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Rhonda Zurn, College of Science and Engineering, firstname.lastname@example.org, (612) 626-7959
Preston Smith, University News Service, email@example.com, (612) 625-0552
MINNEAPOLIS (05/03/2011) — The University of Minnesota Medical Devices Center Innovation Fellows will begin a week-long mission on May 6 to learn more about the Japanese medical device industry to help medical start-up companies in Minnesota.
During their trip to Tokyo, Nagano, and Osaka, the four fellows will meet with various leaders in the medical device industry ranging from corporate executives to government officials and physicians at top medical centers. The highlight of the trip will be a meeting with the executive staff and reviewers at the Pharmaceuticals and Medical Devices Agency in Japan, the equivalent of the United States Food and Drug Administration (FDA).
Success in the field of medical devices increasingly relies on having a global strategy, and Japan is seen by many as one of the dominant players in the global medtech economy. Japan in particular is known for having maintained high standards of quality and safety in medicine as well as medical devices.
“While the Japanese market and obtaining Japanese regulatory approval is often seen as important for medical device companies, details of the regulatory process remain quite elusive due to the language barrier, especially for small start-up companies such as those coming out of the University of Minnesota,” said Kiyoyuki Miyasaka, one of this year’s four medical device innovation fellows. “One of the primary goals of our trip will be to gather specific information on where to begin this regulatory process and develop a roadmap of how to proceed.”
Miyasaka, who was born and raised in Tokyo, has an engineering degree from the U.S. and a medical degree from Japan. He initiated the idea for the fellows to visit Japan and has coordinated many of the details with the help of various industry and state groups such as the BioBusiness Alliance of Minnesota and the Minnesota Department of Employment and Economic Development.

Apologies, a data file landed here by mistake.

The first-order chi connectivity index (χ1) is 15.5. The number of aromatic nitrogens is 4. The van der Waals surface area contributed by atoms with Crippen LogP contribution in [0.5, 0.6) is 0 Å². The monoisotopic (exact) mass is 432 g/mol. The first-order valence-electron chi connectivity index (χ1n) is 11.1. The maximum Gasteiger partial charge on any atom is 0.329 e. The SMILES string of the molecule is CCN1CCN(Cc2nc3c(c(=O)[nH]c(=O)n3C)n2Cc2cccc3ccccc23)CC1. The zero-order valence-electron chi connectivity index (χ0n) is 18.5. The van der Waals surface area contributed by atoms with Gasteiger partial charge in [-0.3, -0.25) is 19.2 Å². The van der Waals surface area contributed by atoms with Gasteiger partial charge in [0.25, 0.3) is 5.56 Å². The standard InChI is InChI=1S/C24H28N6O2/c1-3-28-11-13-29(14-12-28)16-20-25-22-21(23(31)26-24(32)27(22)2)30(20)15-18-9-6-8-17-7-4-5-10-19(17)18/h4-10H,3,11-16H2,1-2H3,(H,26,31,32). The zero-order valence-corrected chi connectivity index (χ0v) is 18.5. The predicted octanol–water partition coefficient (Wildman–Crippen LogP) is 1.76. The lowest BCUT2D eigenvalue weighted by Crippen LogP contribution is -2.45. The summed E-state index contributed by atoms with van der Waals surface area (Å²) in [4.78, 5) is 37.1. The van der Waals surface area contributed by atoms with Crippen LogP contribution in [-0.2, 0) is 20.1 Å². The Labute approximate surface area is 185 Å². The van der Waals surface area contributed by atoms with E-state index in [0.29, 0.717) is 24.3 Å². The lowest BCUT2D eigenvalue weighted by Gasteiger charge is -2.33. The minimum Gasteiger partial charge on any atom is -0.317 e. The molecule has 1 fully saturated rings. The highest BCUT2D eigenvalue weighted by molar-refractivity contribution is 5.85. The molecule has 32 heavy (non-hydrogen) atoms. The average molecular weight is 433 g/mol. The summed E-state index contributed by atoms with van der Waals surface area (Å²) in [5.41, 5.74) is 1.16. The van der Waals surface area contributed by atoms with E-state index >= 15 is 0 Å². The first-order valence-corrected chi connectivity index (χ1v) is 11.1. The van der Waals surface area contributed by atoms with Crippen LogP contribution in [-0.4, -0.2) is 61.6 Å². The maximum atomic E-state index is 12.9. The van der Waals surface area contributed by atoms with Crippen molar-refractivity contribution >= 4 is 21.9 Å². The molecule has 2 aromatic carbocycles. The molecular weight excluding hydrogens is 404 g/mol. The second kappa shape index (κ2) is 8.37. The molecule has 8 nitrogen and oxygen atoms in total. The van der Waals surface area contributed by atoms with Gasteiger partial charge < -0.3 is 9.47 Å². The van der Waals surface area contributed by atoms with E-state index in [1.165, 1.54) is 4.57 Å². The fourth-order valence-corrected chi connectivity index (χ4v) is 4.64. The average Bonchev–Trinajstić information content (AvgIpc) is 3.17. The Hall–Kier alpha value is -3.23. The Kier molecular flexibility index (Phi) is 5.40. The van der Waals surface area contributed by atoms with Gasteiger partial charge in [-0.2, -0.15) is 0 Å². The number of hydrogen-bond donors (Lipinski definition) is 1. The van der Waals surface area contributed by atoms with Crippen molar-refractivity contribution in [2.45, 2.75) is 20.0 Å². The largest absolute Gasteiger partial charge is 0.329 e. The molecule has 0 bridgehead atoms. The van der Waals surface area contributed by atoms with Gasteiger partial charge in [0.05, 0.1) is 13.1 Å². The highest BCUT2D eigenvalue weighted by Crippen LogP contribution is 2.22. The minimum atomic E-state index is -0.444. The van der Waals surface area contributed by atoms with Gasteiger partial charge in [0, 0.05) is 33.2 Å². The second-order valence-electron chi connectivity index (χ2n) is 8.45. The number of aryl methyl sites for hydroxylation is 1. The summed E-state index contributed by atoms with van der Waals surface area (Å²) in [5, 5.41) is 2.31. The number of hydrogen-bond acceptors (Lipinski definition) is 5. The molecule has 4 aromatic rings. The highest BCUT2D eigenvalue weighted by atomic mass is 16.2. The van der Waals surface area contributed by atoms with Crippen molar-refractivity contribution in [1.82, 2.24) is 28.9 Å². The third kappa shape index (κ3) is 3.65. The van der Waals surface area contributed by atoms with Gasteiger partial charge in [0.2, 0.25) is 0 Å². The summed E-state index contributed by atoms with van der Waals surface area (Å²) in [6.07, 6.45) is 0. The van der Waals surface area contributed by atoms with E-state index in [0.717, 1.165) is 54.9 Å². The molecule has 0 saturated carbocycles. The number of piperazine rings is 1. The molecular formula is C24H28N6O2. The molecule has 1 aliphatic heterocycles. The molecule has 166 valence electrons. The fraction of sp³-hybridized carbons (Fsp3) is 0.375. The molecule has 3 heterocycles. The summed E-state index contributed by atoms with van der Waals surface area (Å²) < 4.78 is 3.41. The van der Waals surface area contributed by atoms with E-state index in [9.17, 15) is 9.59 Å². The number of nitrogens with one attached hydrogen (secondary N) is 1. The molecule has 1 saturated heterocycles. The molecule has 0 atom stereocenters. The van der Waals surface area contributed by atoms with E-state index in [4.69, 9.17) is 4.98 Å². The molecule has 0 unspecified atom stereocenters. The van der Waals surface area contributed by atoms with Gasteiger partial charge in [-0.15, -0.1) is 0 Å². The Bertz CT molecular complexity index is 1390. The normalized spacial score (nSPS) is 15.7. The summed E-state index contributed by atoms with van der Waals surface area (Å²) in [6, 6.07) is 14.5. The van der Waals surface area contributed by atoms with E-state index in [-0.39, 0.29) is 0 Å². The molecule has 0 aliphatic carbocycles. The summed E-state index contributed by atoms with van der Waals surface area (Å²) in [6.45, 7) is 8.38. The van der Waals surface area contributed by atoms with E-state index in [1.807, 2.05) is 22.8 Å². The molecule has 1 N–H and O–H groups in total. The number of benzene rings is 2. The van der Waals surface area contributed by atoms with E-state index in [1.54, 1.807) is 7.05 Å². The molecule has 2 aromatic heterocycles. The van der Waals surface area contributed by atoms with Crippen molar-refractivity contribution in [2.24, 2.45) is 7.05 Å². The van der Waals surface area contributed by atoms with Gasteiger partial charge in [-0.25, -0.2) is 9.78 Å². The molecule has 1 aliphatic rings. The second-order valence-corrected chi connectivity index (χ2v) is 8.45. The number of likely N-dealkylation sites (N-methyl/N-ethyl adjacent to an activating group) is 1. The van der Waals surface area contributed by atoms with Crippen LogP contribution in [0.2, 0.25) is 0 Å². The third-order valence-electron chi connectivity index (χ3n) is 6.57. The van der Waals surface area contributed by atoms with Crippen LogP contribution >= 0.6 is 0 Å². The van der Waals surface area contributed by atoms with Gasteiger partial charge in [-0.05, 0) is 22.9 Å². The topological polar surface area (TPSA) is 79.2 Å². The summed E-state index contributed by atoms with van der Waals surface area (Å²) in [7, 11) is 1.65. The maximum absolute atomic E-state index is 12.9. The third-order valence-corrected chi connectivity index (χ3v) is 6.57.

“Because of my background, I believe I am situated to bypass the highly technical and costly language and cultural barriers that would normally be associated with an endeavor such as visiting Japan,” he said.
Primary funding for the trip came from the University of Minnesota Global Programs and Strategy Alliance, Japan-North America Medical Exchange Foundation, University of Minnesota Pediatric Intensive Care Unit Fellows Fund, Japan Society of Pediatric Intensive and Critical Care Medicine, Nihon Kohden Corporation, and other Japanese health care organizations.
The Medical Devices Center Innovation Fellows are part of a year-long, full immersion educational and intellectual property development program for medical devices at the University of Minnesota. A cross-disciplinary team, with a combination of degrees in engineering, medicine, and biosciences, interface daily with faculty, medical professionals and industry collaborators to develop and test ideas for new medical devices with the goal to improve health care worldwide. The Medical Devices Center is part of the University of Minnesota’s Institute for Engineering and Medicine, a cooperative program between the University’s College of Science and Engineering and the Medical School.
For more information and online updates during the trip, visit http://z.umn.edu/fellowsjapan.